Writing about mental health with sensitivity in SFFH

Ahead of World Mental Health Day on Tuesday, Dave Jeffery—co-chair of the Horror Writers Association’s Wellness Committee, and a former mental health nurse—reflects on depictions of mental illness in horror.

An abandoned asylum: Is there a bigger mental health trope in horror?

October is a special month for me for two reasons. It is, of course, the time of year where most genre writers (as well as countless others) celebrate Halloween. Yet, it is also the month that plays host to World Mental Health Day (October 10th) and this is of particular significance to this article as it captures to one of the proudest moments in my time as a genre writer. It came about in June of this year, when I was invited to present an online workshop as part of the Summer Frights Writing School Programme, facilitated by wonderful Alex Davis. The workshop was titled “Mind Your Language: Reducing Mental Health Stigma in Horror and Speculative Fiction”. What this basically entailed was an exploration of how mental illness found its way into the language of the genre and how, as writers, the participants could ultimately shape their narratives to be sympathetic to those suffering with mental illness, while still writing great, scary stories. The feedback was positive, thus the workshop a success. 

Yet, to get to the point where you’re delivering an in-depth analysis of the history of horror and mental illness, took a lot longer than the two-hour workshop. It took 35 years working in the NHS as a mental health nurse and risk management educator, and a series of other events that gave grounding to the presentation and considerations to its content. It is the latter aspect that I would like to highlight here because, as you will see, the construct of mental health stigma in the genre, and the desire to address it, is greater than any one individual. 

It’s a topic with increasing interest in SFFH communities

In 2022 the Horror Writers Association (HWA) Wellness Committee (which I co-chair alongside the brilliant and multi award-winning writer and editor, Lee Murray) launched a Mental Health Initiative that was designed to tackle—head-on—the poor representation of mental illness in the horror genre, and subsequent community. The launch involved high-profile community engagements including online and face-to-face panels at StokerCon and ChillerCon, and the development of dedicated online resources, including a mental health initiative charter that demonstrated the commitment the HWA had towards facilitating change. The panels did not operate in isolation, they were guided and shaped by those contributing to them, and detailed panel reports provided so that all content could be disseminated and used to raise further awareness in the community.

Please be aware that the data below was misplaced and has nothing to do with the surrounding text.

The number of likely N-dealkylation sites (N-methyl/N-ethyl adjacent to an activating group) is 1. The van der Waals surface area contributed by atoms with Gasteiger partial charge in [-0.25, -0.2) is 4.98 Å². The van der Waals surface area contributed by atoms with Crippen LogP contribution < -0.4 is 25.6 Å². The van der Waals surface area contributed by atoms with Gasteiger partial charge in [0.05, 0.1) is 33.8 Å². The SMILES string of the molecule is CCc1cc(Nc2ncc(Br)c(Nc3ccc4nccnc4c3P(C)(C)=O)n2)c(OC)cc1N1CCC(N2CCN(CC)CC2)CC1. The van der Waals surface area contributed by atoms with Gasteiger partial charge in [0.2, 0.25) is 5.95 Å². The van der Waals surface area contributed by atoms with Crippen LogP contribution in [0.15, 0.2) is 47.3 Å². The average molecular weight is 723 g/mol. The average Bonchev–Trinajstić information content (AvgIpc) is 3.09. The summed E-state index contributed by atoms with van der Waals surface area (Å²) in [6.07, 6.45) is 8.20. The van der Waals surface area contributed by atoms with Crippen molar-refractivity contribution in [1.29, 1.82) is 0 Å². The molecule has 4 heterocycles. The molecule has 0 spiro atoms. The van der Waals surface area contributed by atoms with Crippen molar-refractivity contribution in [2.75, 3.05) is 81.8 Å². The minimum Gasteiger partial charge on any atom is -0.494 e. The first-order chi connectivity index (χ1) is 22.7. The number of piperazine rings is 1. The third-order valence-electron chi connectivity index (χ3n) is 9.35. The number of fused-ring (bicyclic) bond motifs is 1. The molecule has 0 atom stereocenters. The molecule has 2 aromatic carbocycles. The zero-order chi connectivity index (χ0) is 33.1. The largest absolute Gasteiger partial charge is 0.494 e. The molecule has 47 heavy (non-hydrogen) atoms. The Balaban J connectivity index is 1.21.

Since this time mental health panels have flourished at numerous genre conventions, including The British Fantasy Society’s FantasyCon last year, where Penny Jones moderated an in-depth exploration as to why mental health need representation in SFFH genres. What we are able to take from these panels, from the participants and those people in the audience, is that the topic is of utmost importance, and further understanding of how mental illness has become so synonymous with the horror genre is certainly required. 

It was this notion that fed into the workshop I presented in June, but there was one other instance that helped define the final presentation, and that was an online panel I moderated for StokerCon 2023. Panellists Ramsey Campbell, L. E. Daniels, Dan Rabarts, and Sarah Saferight Lloyd, gave light to some broader issues, especially the complex relationship between horror and mental illness. So here the seeds were sown for the presentation, and my research began to find ‘ground zero’ as it were and find it, I did—eventually—in the form of the 1920 German expressionist film The Cabinet of Dr Caligari. This starting point fused the notion of mental illness and the stereotypical horror tropes that we constantly challenge today. 

There’s a lot to consider…

It is important that at least some of the information presented at the workshop is provided so that creatives can navigate some of the sensitive issues raised in this subject area. Below are some general writing tips on how to create stories that limit the stigmatisation of mental illness, framed around general considerationsconsiderations of character and setting, and guidance on how to see if the writer has, to the best of their ability, got it right.